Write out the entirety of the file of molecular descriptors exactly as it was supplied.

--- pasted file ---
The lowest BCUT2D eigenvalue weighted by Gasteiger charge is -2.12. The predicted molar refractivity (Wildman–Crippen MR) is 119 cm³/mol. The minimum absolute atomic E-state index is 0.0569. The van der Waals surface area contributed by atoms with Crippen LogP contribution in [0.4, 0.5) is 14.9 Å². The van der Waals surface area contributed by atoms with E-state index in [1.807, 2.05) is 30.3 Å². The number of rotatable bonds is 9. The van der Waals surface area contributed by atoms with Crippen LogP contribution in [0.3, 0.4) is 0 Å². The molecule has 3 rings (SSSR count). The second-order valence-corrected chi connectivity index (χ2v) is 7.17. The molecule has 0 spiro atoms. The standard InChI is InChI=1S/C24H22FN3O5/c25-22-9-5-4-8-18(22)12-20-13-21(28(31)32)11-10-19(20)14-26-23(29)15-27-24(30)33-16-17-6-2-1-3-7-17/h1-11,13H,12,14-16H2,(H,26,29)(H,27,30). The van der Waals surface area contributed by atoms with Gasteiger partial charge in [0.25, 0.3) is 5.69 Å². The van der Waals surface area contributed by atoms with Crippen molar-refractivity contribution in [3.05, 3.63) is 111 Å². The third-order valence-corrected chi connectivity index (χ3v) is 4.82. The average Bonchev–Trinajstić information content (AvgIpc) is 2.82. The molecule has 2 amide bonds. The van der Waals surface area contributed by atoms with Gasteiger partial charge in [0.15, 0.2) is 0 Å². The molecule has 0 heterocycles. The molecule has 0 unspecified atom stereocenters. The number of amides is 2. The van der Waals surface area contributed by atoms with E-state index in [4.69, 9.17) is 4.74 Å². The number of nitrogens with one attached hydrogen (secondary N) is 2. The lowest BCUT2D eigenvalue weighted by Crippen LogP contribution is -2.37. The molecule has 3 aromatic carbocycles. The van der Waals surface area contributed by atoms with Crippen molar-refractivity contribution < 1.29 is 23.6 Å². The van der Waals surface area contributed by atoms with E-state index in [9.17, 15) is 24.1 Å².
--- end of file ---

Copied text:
The lowest BCUT2D eigenvalue weighted by Gasteiger charge is -2.12. The predicted molar refractivity (Wildman–Crippen MR) is 119 cm³/mol. The minimum absolute atomic E-state index is 0.0569. The van der Waals surface area contributed by atoms with Crippen LogP contribution in [0.4, 0.5) is 14.9 Å². The van der Waals surface area contributed by atoms with E-state index in [1.807, 2.05) is 30.3 Å². The number of rotatable bonds is 9. The van der Waals surface area contributed by atoms with Crippen LogP contribution in [0.3, 0.4) is 0 Å². The molecule has 3 rings (SSSR count). The second-order valence-corrected chi connectivity index (χ2v) is 7.17. The molecule has 0 spiro atoms. The standard InChI is InChI=1S/C24H22FN3O5/c25-22-9-5-4-8-18(22)12-20-13-21(28(31)32)11-10-19(20)14-26-23(29)15-27-24(30)33-16-17-6-2-1-3-7-17/h1-11,13H,12,14-16H2,(H,26,29)(H,27,30). The van der Waals surface area contributed by atoms with Gasteiger partial charge in [0.25, 0.3) is 5.69 Å². The van der Waals surface area contributed by atoms with Crippen molar-refractivity contribution in [3.05, 3.63) is 111 Å². The third-order valence-corrected chi connectivity index (χ3v) is 4.82. The average Bonchev–Trinajstić information content (AvgIpc) is 2.82. The molecule has 2 amide bonds. The van der Waals surface area contributed by atoms with Gasteiger partial charge in [0.15, 0.2) is 0 Å². The molecule has 0 heterocycles. The molecule has 0 unspecified atom stereocenters. The number of amides is 2. The van der Waals surface area contributed by atoms with E-state index in [4.69, 9.17) is 4.74 Å². The number of nitrogens with one attached hydrogen (secondary N) is 2. The lowest BCUT2D eigenvalue weighted by Crippen LogP contribution is -2.37. The molecule has 3 aromatic carbocycles. The van der Waals surface area contributed by atoms with Crippen molar-refractivity contribution < 1.29 is 23.6 Å². The van der Waals surface area contributed by atoms with E-state index in [9.17, 15) is 24.1 Å².